papyrus
Paper made from the papyrus plant. Plural is papyrii
patron
The man a client would call on for favours or legal representation. In return he might offer his patron services or political support.
pedarii
The humble ranks of the senate - men who do not hold office or make speeches, but can still hold a great deal of influence
Pontifex Maximus
The chief priest of the college of Pontiffs, in charge of Rome's religious concerns.
postulatus
A claim, demand or suit (legal)
praetor
The second highest magistracy on the political career ladder. Praetors were elected officials who presided over the law courts.
praetorian cohort
An elite guard chosen to protect the praetor (commanding general) of the Roman army.
proconsul
A man who acts with the authority of a consul without actually holding the office. A consul would become a proconsul after serving a year in office, when he would be given a province to govern.
propraetor
A man who acts with the authority of a praetor without actually holding the office. A praetor would become a propraetor after serving his term in office, when he was given a province to govern.
proquaestor
A man who acts with the authority of a quaestor without actually holding the office.
proscriptions
Authorised assassinations carried out under the rule of certain leaders. A political rival would be declared an enemy of Rome, hunted down, and killed.
province
An area of the Roman empire, managed by a provincial governor.
proximus lictor
The head bodyguard
purges
See Proscriptions
quaestor
Junior magistrates who would gain entry to the senate upon election. Wealth of one million sesterces was required to run for the position. Quaestors would help with administrative duties in the provinces, army, and at Rome.
Quirinal
One of the seven hills of Rome
quorum
The minimum number of members of a body needed to conduct the business of that group
rhetoric
The art of persuasive speaking
rostra
A curved platform in the Forum, from which the magistrates and advocates would address the people. Its name derives from the beaks (rostra) of captured enemy ships that were set into its sides.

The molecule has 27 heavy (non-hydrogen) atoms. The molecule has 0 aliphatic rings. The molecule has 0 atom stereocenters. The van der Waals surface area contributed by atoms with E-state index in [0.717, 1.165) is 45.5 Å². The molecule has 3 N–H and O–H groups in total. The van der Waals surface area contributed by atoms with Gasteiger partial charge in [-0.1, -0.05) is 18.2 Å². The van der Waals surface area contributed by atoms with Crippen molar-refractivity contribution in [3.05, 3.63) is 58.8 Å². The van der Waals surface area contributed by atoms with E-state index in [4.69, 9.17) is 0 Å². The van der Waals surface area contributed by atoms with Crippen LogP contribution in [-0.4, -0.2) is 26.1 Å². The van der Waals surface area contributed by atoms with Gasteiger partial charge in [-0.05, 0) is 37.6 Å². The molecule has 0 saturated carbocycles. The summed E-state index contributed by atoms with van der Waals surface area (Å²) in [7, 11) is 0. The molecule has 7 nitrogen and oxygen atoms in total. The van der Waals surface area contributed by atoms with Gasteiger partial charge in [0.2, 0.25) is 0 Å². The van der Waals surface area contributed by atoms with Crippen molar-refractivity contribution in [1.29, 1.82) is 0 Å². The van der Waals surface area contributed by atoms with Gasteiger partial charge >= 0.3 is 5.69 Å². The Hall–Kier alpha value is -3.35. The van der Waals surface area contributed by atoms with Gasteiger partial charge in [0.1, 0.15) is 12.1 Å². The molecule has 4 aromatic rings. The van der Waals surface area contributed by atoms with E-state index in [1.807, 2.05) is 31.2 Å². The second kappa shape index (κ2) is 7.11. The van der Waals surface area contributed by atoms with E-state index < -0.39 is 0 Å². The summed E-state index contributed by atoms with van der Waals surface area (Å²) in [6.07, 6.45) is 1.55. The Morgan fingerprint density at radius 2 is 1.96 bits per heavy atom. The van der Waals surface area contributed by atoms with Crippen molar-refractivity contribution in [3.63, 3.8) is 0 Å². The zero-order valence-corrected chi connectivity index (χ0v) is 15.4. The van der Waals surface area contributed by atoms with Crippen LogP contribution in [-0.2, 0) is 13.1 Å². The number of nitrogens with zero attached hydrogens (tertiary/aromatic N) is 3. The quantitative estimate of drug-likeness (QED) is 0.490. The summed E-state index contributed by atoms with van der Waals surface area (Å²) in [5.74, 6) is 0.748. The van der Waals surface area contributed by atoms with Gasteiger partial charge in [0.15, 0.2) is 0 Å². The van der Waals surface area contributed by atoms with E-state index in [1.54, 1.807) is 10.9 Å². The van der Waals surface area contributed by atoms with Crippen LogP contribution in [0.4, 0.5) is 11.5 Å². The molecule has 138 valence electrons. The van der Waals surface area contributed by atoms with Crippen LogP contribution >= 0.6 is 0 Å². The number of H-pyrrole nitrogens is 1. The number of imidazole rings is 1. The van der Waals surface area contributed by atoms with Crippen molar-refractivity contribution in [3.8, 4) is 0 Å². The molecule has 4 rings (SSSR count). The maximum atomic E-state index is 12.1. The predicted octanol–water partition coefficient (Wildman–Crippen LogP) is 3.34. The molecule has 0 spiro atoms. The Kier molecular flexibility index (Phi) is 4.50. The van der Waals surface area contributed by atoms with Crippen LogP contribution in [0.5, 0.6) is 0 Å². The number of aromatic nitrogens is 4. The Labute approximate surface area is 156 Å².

saffron
A yellow spice used in cooking, religious ritual, or to dye textiles
senate
A group of Rome's leading and wealthiest men, who debated laws and advised the magistrates (but did not possess the power to pass a law - this must be done by an assembly of the people). All magistracies were held by senators. There was a high property qualification to join.
sesterces
Plural of sestertius, an ancient Roman coin
standard
A military flag
stenography
The art of transcribing speech in shorthand.
stylus
An instrument used in writing, to make marks on a wax tablet
subpoena
A writ ordering a person to testify or bring evidence before the court
tablinum
A study or office
toga
A form of clothing worn over one shoulder, the mark of Roman citizenship and worn only by men
toga candida
The pure white toga worn by candidates for public office
Tribunal
A raised platform for the magistrates to speak from
tribune
Representatives of the people, ten of whom were elected annually. They held the power to propose and veto legislation, and to convene assemblies of the people.
triclinium
Dining-room
triumph
An elaborate homecoming celebration for a victorious military commander. The senate would decide if a particular general was deserving of a triumph based on certain criteria, one of which was the holding of military imperium. It was forbidden to enter Rome while still holding military imperium, so generals had to wait outside the city until the senate granted them a triumph.
Urban Praetor
The chief praetor and head of the justice system. He ranked third in the Republic after the two consuls.
verbatim
In exactly the same words
villa
The large country houses and mansions of the Roman elite
Viminal
One of the seven hills of Rome
writ
A formal written order issued by a judicial body